I. General Context
Law no. 31/1990 on companies (the „Companies Law”) provides three powers that the Extraordinary General Assembly of Shareholders of Romanian joint-stock companies can delegate to the company’s Board of Directors or Management Board (depending on whether the company’s management is organized as a single-tier management system or as a two-tier management system), as follows:
(i) changing the company’s registered office;
(ii) changing the company’s business object;
(iii) increasing the company’s share capital.
Until recently, only the board decisions regarding the aspects mentioned at (i) and (ii) above could be challenged by any of the company’s shareholders by an action for annulment filed in court.
Pursuant to a decision of the Romanian Constitutional Court published on August 1, 2018, board decisions regarding share capital increases can now be subject to an action for annulment as well.
II. The decision of the Constitutional Court
By said decision, the Constitutional Court has declared article 114 paragraph (3) of the Companies Law as unconstitutional as regards its indirect prohibition of challenging a board decision increasing the share capital of a Romanian joint-stock company.
The possibility for a Romanian joint-stock company’s board to increase the company’s share capital is subject to a special authorization included in the company’s articles of association. Such authorization grants the board the power to increase the share capital during a pre-established period, no longer than 5 years from the date when such authorization is included in the articles of association. Moreover, such authorization must state the maximum amount of the increased share capital.
While such decisions are thus subject to restrictions established by the company’s shareholders (as opposed to decisions changing the company’s registered office or business object, which are not), the Constitutional Court considered that the lack of a possibility to challenge in court the board decisions increasing the share capital can affect the free access to justice of the company’s shareholders.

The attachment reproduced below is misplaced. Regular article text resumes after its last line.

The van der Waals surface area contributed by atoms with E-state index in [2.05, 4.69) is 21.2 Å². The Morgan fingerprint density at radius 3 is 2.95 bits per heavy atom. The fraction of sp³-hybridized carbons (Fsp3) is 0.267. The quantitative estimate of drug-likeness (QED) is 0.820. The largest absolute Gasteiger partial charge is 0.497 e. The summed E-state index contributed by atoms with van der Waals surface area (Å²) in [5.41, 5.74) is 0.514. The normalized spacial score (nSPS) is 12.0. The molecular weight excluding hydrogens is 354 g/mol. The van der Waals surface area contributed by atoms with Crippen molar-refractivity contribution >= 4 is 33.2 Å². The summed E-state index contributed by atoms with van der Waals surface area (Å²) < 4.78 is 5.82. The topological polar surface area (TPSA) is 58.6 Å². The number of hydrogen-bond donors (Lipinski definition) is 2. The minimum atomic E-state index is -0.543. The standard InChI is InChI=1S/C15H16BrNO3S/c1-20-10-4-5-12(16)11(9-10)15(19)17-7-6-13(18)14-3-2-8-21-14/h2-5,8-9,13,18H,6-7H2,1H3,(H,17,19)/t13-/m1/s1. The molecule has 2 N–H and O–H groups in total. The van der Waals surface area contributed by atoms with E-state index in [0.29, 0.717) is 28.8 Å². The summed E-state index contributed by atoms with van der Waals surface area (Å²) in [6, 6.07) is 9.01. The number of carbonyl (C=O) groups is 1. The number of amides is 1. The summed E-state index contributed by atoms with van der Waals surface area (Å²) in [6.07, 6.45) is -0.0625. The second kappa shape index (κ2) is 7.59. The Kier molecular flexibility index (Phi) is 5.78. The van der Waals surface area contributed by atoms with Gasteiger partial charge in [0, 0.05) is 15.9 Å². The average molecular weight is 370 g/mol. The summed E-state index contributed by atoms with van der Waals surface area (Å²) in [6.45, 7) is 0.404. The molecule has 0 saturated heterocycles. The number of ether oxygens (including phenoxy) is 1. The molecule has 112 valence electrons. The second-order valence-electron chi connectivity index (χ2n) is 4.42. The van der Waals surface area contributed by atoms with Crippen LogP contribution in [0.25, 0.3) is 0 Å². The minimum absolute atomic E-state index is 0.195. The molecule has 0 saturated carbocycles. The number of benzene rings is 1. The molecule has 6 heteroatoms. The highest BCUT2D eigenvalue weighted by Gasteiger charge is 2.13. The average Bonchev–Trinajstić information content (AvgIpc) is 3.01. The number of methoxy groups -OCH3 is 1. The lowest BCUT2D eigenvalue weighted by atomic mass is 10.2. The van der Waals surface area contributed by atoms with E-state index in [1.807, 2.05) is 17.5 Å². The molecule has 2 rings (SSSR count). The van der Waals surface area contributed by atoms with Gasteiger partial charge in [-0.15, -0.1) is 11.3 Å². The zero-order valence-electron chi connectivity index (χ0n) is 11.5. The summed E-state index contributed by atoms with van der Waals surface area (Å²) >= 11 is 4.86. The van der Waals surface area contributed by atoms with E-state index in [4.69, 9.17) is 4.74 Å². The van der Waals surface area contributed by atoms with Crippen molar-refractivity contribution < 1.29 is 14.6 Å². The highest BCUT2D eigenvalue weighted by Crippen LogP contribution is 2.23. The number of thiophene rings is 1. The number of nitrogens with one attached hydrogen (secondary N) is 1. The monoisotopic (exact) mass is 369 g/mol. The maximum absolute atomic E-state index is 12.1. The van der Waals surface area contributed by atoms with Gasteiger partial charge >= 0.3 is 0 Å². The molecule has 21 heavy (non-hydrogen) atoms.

The Constitutional Court stated in its decision that the increase of a company’s share capital is no less important than the change of its headquarters or business object and thus should not be subject to a different regime.
While the free access to justice can be limited and conditioned by law, the Constitutional Court flagged out that article 114 paragraph (3) of the Companies Law did not establish limits and conditions, but actually prohibited the shareholders from exercising a fundamental right against decisions that can adversely affect their rights.
While delegating the possibility of increasing the company’s share capital to the board can reduce the level of formality necessary to undertake such actions, at the same time it can generate tensions between the management deciding such increase and the shareholders that must bear the increase by subscribing new capital.
Thus, while such mechanisms will continue to be successfully used in companies where there is a certain level of harmony between shareholders and management, it is important to take note of the fact that such decisions can now be challenged in court. Thus, shareholders and management should ensure the necessary level of communication before decisions on share capital increases are passed by the board.
This article contains general information and should not be considered legal advice.